I Became a Kobe Fan Too Late

Kobe Bryant

Kobe Bryant wearing #8

Sports creates divisions.  Maybe not quite like politics, thank heavens, but it still divides. It pulls families apart.  It is amazing what a silly game can do to cause rioting in the streets. 

I’m a Jazz fan.  You’re a Lakers fan.  Them’s fighting words!

I never liked Kobe Bryant.  I know that is terrible to say given the recent tragedy.  But I’m a sports fan and sports creates divisions. 

Before there was even a team in Utah I needed an NBA team to cheer for.  I chose the Boston Celtics.  Don’t ask me why.  Maybe it is because of the similar Revolutionary War history we share here in Utah. 

If you loved the Celtics back then you couldn’t do anything but loathe the Lakers.  It was the law.  The epic battles between Larry Bird and Magic Johnson were some of the all-time great NBA games.  Parish. Abdul-Jabbar.  McHale.  Rambis.  Ainge.  Worthy.  Those were the days.

After the greats from the Lakers retired their success waned until two players I could not stand joined the team…Shaq and Kobe.  Oh, how I hated watching them!  Oh, how I hated when the would win!  Oh, how I hated when they would beat my Jazz.  By then my Utah Jazz were becoming a thing.  And Shaq and Kobe were so hard to watch.

I dismissed Kobe as a spoiled son of a former professional player who had all the breaks.  I knew he was intelligent..spoke a few languages.  I knew he was a talented athlete…figured he inherited that from dad.  Any negative press on him I agreed with, because I didn’t like the Lakers, so I naturally didn’t like him.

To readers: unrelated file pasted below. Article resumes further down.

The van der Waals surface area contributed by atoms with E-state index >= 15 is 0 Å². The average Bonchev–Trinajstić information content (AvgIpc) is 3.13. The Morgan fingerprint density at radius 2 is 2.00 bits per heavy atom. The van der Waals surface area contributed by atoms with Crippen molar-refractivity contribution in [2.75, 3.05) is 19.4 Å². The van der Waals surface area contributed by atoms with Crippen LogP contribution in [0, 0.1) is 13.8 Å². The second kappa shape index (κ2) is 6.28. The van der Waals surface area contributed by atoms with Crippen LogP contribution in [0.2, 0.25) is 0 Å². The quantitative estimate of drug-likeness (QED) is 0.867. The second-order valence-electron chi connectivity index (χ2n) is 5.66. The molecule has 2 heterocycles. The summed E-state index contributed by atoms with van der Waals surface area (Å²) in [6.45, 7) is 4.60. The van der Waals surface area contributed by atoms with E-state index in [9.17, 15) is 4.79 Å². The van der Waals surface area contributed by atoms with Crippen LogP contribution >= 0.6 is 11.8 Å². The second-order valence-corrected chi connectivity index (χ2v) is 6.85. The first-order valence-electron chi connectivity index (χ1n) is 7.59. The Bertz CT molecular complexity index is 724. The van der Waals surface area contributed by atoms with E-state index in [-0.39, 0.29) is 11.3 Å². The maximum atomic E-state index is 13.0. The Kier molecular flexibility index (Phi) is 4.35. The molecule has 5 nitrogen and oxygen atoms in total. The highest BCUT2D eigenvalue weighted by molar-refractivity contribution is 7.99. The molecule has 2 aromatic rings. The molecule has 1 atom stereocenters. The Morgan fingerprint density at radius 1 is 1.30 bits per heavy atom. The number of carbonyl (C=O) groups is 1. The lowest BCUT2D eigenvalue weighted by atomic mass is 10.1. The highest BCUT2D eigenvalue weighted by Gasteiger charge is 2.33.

In recent years I’ve enjoyed listening to Shaq broadcasting and saw a whole different side to the player I loathed on the court.  And I ran across a video on social media where Shaq showed up in a neighborhood unannounced and shot some hoop with some kids.  A cool thing to do.  He gave them all some money for making a free throw.  A cool thing to do.  He taught them more than how to shoot a basketball.  Let’s be honest.  Shaq could never shoot a free throw.  He made them repeat after him the importance of respecting others and their parents and becoming whatever they want to be.  My respect for Shaq skyrocketed!

I never thought much about Kobe.  I knew he dropped 60 points on my Jazz in his final game and I couldn’t believe it.  Of all things.  My Jazz let him go for 60?!  Oh well.  He was retired and I wouldn’t have to watch Kobe anymore.

Then comes the tragic news of his helicopter crash.  It is compounded when we learn his daughter was also on board.  Suddenly thousands of fans start showing up at the Staples Center, near the crash site, and near his home in Newport.  I started hearing so many interviews from so many people who were so torn up over the loss of a man who I didn’t like.  I wondered what I was missing.

I started seeing picture after picture of Kobe, but not in a basketball uniform.  They were post-basketball pictures.  In almost every picture he was smiling.  And they weren’t posed pictures.  They were candid shots taken while Kobe was just out doing whatever.  But it seemed he always had a smile plastered on his face.